India, Russia strike trade, arms deals during Putin visit

By Alasdair Pal and Neha Arora

NEW DELHI (Reuters) – Russia and India signed a flurry of trade and arms deals during President Vladimir Putin’s visit to New Delhi for talks with Prime Minister Narendra Modi on Monday, including one that will see India produce more than 600,000 Kalashnikov assault rifles.

Putin travelled to India with Russia’s defense and foreign ministers in a visit that saw the two countries reinforce their ties with a military and technical cooperation pact until 2031 and a pledge to boost annual trade to $30 billion by 2025.

The Russian president is visiting India amid increasingly strained relations between Russia and the United States, also a key Indian ally, which has expressed reservations about the growing military cooperation between Moscow and New Delhi.

A joint statement published after the talks said Russia and India had “reiterated their intention to strengthen defense cooperation, including in the joint development of production of military equipment.”

In addition to the deal for India to produce AK-203 assault rifles, Russia said it was interested in continuing to provide S-400 air defense missile systems.

India’s Foreign Secretary Harsh Vardhan Shringla said the two countries had signed 28 investment pacts, including deals on steel, shipbuilding, coal and energy. He added that a 2018 contract for the S-400 missile systems was currently being implemented.

“Supplies have begun this month, and will continue to happen,” he said, referring to the S-400.

The deal with Moscow puts India at risk of sanctions from the United States under a 2017 U.S. law aimed at deterring countries from buying Russian military hardware.

Russian oil company Rosneft said it signed a contract with Indian Oil to supply up to 2 million tonnes of oil to India by the end of 2022.

The countries also signed a memorandum of understanding for Russia to send an uninterrupted supply of coal to India to support its steel production, among other deals.

Putin and Modi also discussed the situation in Afghanistan, voicing their commitment to ensure that the country will never become a safe haven for international terrorism.

(Reporting by Alasdair Pal in New Delhi and Gabrielle Tétrault-Farber in Moscow; Editing by Alex Richardson and Paul Simao)

Late monsoon floods kill more than 150 in India and Nepal

NEW DELHI (Reuters) -More than 150 people have died in flooding across India and Nepal in recent days, as heavy late monsoon rains triggered flash floods, destroyed homes, crops and infrastructure and left thousands stranded.

The north Indian state of Uttarakhand has been especially badly hit, with 48 confirmed deaths, SA Murugesan, secretary of the state’s disaster management department, told Reuters.

In Nainital, a popular tourist destination in the Himalayan state, the town’s main lake broke its banks, submerging the main thoroughfare and damaging bridges and rail tracks.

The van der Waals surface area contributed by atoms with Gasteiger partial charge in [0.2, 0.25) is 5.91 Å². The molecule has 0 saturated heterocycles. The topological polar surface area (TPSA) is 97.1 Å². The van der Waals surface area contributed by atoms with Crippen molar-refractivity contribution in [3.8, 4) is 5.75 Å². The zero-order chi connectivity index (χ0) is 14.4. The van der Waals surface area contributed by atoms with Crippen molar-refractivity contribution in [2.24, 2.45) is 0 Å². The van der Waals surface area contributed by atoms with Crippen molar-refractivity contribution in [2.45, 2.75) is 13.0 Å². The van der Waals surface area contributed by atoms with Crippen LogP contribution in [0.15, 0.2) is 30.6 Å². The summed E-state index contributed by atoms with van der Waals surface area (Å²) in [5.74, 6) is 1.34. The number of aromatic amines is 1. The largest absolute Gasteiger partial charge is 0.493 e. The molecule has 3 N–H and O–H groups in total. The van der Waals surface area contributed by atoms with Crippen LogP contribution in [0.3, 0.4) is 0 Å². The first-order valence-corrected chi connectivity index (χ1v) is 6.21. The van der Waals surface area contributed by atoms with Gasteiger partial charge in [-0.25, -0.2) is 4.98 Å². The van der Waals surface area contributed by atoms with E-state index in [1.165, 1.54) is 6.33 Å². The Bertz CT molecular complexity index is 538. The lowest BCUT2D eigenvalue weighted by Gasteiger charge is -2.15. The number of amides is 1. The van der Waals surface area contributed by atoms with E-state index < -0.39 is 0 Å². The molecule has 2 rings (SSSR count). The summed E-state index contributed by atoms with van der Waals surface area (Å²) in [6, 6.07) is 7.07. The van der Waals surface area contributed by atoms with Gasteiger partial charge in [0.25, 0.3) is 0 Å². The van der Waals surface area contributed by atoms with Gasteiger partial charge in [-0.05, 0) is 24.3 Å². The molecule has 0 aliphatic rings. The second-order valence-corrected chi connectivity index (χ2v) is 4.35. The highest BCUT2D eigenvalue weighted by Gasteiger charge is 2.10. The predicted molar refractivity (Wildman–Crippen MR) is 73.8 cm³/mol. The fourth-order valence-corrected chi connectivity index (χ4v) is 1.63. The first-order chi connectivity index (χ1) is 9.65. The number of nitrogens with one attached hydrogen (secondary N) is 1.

In nearby Chamoli district, rescuers from India’s paramilitary National Disaster Response Force continued to search debris following landslides caused by the heavy rains.

India’s federal interior minister Amit Shah surveyed badly hit areas on Thursday.

“Crops and homes have been wiped out, which is a severe blow to families already grappling with the devastating fallout of the COVID-19 pandemic,” said Azmat Ulla, a senior official at the International Federation of Red Crescent Societies.

“The people of Nepal and India are sandwiched between the pandemic and worsening climate disasters, heavily impacting millions of lives and livelihoods.”

Some 42 people have died in the last week in the southern Indian state of Kerala, according to a statement from the chief minister’s office.

In neighboring Nepal, at least 77 people have died.

India’s annual monsoon rains usually run from June to September.

(Reporting by Saurabh Sharma in Lucknow and Jose Devasia in Kochi, Writing by Alasdair Pal; Editing by Simon Cameron-Moore and Nick Macfie)

More than 20 dead after floods hit southern India

By Jose Devasia

KOCHI, India (Reuters) – Leaders in the southern Indian state of Kerala opened near-overflowing dams on Monday after at least 22 people died when heavy rains lashed the region over the weekend.

Rainfall across Kerala triggered flash floods and landslides in several areas, with the Indian army and navy called out to rescue residents.

Opening dams could reduce the risk of potentially catastrophic overflows like those partly blamed for the state’s worst floods in a century in 2018, when at least 400 people were killed and 200,000 displaced. But by releasing water downstream, areas already experiencing floods could suffer more.

Authorities have already opened smaller dams to prevent flooding, Kerala Power Minister K Krishnankutty said in a statement, while the state’s largest, the Idukki dam, will also be opened on Tuesday morning local time.